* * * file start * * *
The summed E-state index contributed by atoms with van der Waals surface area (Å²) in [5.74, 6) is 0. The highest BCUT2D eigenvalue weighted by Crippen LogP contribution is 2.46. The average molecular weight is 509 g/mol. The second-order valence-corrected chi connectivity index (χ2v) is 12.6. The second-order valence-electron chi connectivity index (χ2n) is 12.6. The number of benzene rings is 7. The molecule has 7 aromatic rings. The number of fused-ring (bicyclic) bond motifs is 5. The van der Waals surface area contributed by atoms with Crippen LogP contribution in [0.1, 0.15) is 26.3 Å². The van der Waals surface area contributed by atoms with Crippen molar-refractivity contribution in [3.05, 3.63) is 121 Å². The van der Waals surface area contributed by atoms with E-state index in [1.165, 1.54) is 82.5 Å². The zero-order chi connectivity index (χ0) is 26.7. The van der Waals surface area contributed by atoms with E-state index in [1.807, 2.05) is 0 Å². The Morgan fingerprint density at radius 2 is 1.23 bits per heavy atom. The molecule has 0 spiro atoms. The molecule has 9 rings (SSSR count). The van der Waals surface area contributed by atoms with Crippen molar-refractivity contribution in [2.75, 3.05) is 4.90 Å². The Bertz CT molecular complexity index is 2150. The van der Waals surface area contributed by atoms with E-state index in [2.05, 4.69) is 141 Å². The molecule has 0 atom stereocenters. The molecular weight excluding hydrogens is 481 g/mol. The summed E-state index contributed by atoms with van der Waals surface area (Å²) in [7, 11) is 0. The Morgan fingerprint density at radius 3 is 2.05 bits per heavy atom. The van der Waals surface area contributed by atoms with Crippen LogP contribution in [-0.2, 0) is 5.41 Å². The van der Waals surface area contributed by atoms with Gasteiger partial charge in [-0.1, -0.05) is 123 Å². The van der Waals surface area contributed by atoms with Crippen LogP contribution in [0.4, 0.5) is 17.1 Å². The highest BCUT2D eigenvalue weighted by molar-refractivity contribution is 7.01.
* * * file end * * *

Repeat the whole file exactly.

The summed E-state index contributed by atoms with van der Waals surface area (Å²) in [5.74, 6) is 0. The highest BCUT2D eigenvalue weighted by Crippen LogP contribution is 2.46. The average molecular weight is 509 g/mol. The second-order valence-corrected chi connectivity index (χ2v) is 12.6. The second-order valence-electron chi connectivity index (χ2n) is 12.6. The number of benzene rings is 7. The molecule has 7 aromatic rings. The number of fused-ring (bicyclic) bond motifs is 5. The van der Waals surface area contributed by atoms with Crippen LogP contribution in [0.1, 0.15) is 26.3 Å². The van der Waals surface area contributed by atoms with Crippen molar-refractivity contribution in [3.05, 3.63) is 121 Å². The van der Waals surface area contributed by atoms with E-state index in [1.165, 1.54) is 82.5 Å². The zero-order chi connectivity index (χ0) is 26.7. The van der Waals surface area contributed by atoms with E-state index in [1.807, 2.05) is 0 Å². The Morgan fingerprint density at radius 2 is 1.23 bits per heavy atom. The molecule has 0 spiro atoms. The molecule has 9 rings (SSSR count). The van der Waals surface area contributed by atoms with Crippen molar-refractivity contribution in [2.75, 3.05) is 4.90 Å². The Bertz CT molecular complexity index is 2150. The van der Waals surface area contributed by atoms with E-state index in [2.05, 4.69) is 141 Å². The molecule has 0 atom stereocenters. The molecular weight excluding hydrogens is 481 g/mol. The summed E-state index contributed by atoms with van der Waals surface area (Å²) in [7, 11) is 0. The Morgan fingerprint density at radius 3 is 2.05 bits per heavy atom. The van der Waals surface area contributed by atoms with Crippen LogP contribution in [-0.2, 0) is 5.41 Å². The van der Waals surface area contributed by atoms with Gasteiger partial charge in [-0.1, -0.05) is 123 Å². The van der Waals surface area contributed by atoms with Crippen LogP contribution in [0.4, 0.5) is 17.1 Å². The highest BCUT2D eigenvalue weighted by molar-refractivity contribution is 7.01.